Purcell fetched an ice-cold bottle of lemon water from the mini-fridge the SB had so thoughtfully provided for the surveillance team. Of course, since the surveillance team had been abruptly recalled to Alexandria, they no longer needed the mini-fridge or anything it contained. Purcell, on the other hand . . .
In a few days, a paperwork snafu would be discovered at HQ and agents would be reassigned to New Orleans, but by then Purcell would be long gone and they’d have two less subjects to watch—Heather Wallace and S.
Purcell returned to the canvas chair parked in front of the window and sat down again, breathing in the tangy aroma of barbeque wafting in from the tavern below. Twisting the cap off the bottle of water, he took a long, throat-chilling swallow of the icy lemon water as he returned his attention across the narrow street to the club with the black iron letters reading 666 above its green shuttered door.
There’d been no movement since Lucien De Noir had walked out the front door an hour or so earlier dressed in well-fitting black trousers and a black button-down shirt clearly tailored for his tall and powerful physique.
Looks like S’s sugar daddy has errands to run, Purcell mused. Wonder if it has anything to do with last night’s fire?
De Noir had folded himself in behind the wheel of a forest green and road-grimed SUV, then driven out of view.
Purcell scanned the club’s empty, ivy-looped balconies, with their baskets full of deep green–leaved ferns and white and purple little flowers hanging from the intricate scrolled ironwork. Heavy curtains masked each set of French doors and windows.
Snatches of conversation swarmed up from the tavern’s outside tables below, buzzing like bees against Purcell’s mind.
You been out there? Seen the destruction? It’s awful. They say it was terrorists.
What kinda terrorists blow up a goddamned cemetery? What would be the point?
Exactly. Maybe it was some kinda scientific project gone awry.
A scientific project in a cemetery? Run by who? George Romero?
I’m just saying. Witnesses talked about seeing a ring of blue fire.
Purcell found it interesting that wherever S went, disaster, ruin, and death seemed to follow like loyal hounds padding behind their pack leader.
The center in D.C., Seattle, Damascus, here. Enough to make a man wonder.
The club’s door swung open and Heather Wallace, dressed in hip-hugging black jeans and a short-sleeved moss green sweater, paused in the doorway, one hand on the handle, the other hand behind her. Purcell had no doubt that a gun was tucked into the back of the FBI agent’s jeans and that her fingers were wrapped around its grip
She studied the street, looking for stakeout vehicles, tourists with the wrong stride, anything or anyone out of place. Her gaze shifted up as she scanned the windows in the buildings on Purcell’s side of the street.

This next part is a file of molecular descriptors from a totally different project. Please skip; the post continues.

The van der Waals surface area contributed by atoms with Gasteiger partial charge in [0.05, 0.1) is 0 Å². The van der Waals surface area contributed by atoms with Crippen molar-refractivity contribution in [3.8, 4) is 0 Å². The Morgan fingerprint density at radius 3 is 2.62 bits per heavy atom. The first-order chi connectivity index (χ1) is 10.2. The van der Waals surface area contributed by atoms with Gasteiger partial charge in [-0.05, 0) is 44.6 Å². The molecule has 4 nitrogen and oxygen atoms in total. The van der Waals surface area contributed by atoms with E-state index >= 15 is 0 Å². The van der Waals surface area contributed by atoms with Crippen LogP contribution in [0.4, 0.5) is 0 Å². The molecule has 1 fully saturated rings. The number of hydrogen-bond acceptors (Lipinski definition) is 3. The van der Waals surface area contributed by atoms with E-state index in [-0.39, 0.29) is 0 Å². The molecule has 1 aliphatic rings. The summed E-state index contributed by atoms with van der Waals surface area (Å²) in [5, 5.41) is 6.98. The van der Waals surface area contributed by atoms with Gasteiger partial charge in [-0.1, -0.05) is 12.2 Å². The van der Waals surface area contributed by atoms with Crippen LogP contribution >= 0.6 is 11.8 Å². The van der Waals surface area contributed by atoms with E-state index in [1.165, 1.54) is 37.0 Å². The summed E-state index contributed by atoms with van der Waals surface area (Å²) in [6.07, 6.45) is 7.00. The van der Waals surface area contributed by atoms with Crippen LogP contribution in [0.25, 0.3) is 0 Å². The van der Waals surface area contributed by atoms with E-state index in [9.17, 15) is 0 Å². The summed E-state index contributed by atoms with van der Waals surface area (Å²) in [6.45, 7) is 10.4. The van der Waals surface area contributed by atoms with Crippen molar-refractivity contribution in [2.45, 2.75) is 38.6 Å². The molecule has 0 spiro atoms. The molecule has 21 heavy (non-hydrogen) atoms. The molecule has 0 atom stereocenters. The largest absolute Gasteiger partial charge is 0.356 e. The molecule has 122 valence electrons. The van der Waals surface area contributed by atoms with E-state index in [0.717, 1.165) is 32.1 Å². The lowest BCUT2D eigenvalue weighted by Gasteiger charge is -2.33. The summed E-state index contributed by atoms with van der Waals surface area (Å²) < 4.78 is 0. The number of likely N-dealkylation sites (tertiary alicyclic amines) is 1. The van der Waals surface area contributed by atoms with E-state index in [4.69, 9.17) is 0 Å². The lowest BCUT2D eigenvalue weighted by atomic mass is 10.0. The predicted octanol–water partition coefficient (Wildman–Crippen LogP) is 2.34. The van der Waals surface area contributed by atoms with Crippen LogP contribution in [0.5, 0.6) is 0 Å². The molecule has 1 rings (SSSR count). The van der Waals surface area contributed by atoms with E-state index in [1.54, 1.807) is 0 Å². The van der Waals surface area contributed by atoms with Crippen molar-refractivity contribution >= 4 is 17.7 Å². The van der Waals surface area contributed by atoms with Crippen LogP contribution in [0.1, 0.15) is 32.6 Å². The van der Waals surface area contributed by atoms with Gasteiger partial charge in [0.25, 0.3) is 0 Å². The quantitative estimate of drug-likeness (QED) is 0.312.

Purcell eased back from the window like a long afternoon shadow. He counted to ten, then chanced another glance.
Wallace had stepped outside and was being followed by a guy wearing faded jeans and a black wife-beater, with tribal-style tattoos black-inked along his neck and sculpted arms, his hair a horse’s mane of red braids. Together, they walked down the tourist-thronged sidewalk to a black and dented van parked against the curb.
Purcell identified the guy as Jack Cheramie, aka Black Bayou Jack, the drummer for Inferno.
Wallace unlocked the vehicle, slid the door open, and hopped inside. A moment later, she shoved a lidded carton with worn seams into the drummer’s muscled arms before jumping out of the van with a carton of her own.
Touching the rim of his networked Ray Bans, Purcell toggled the binocular lenses into place and studied the black marker–scrawled numbers on the cartons, knowing they and everything else he viewed was being transmitted to Díon.
WALLACE, SHANNON, CASE NO. 5123441.
Purcell frowned as he mentally scrolled through his knowledge of Wallace and her family. If he remembered right, her mother had been murdered some fifteen or twenty years ago. He wondered why Wallace was looking into the case file on her long-dead mother and how she happened to be in possession of the files in the first place.
Late afternoon/early evening sunshine sparked fire in Wallace’s red hair as she scanned the street again, across, down, and up. Purcell wondered if the FBI agent was always this careful or if she was feeling particularly paranoid today.
After a moment, Wallace slammed the van’s door shut, re-locked the vehicle with a tap of the smart key, then returned to the club with Cheramie.
Flipping the regular lenses back into place on his sunglasses, Purcell relaxed against the sun-heated canvas back of his chair, the warmth soaking in through his Hawaiian shirt. He plucked the bottle from the window sill and took another long sip of the lemon water.
Díon’s plan was simple.
We’re not going to kill S, we’re going to break him.
He planned to bash S’s sanity to little tiny pieces with several crowbars: Heather Wallace was one, a little girl named Violet Sullivan another, and the skin-peeling, angel-freeing lunatic priest named Matthew Moses was a third.
All Purcell needed to do was wait for the right moment, the perfect opportunity, to grab Heather Wallace, transport her to the Doucet-Bainbridge Sanitarium in Baton Rouge—S’s old stomping grounds—hand her over to angel-freeing Father Moses, then make sure S knew where to find her.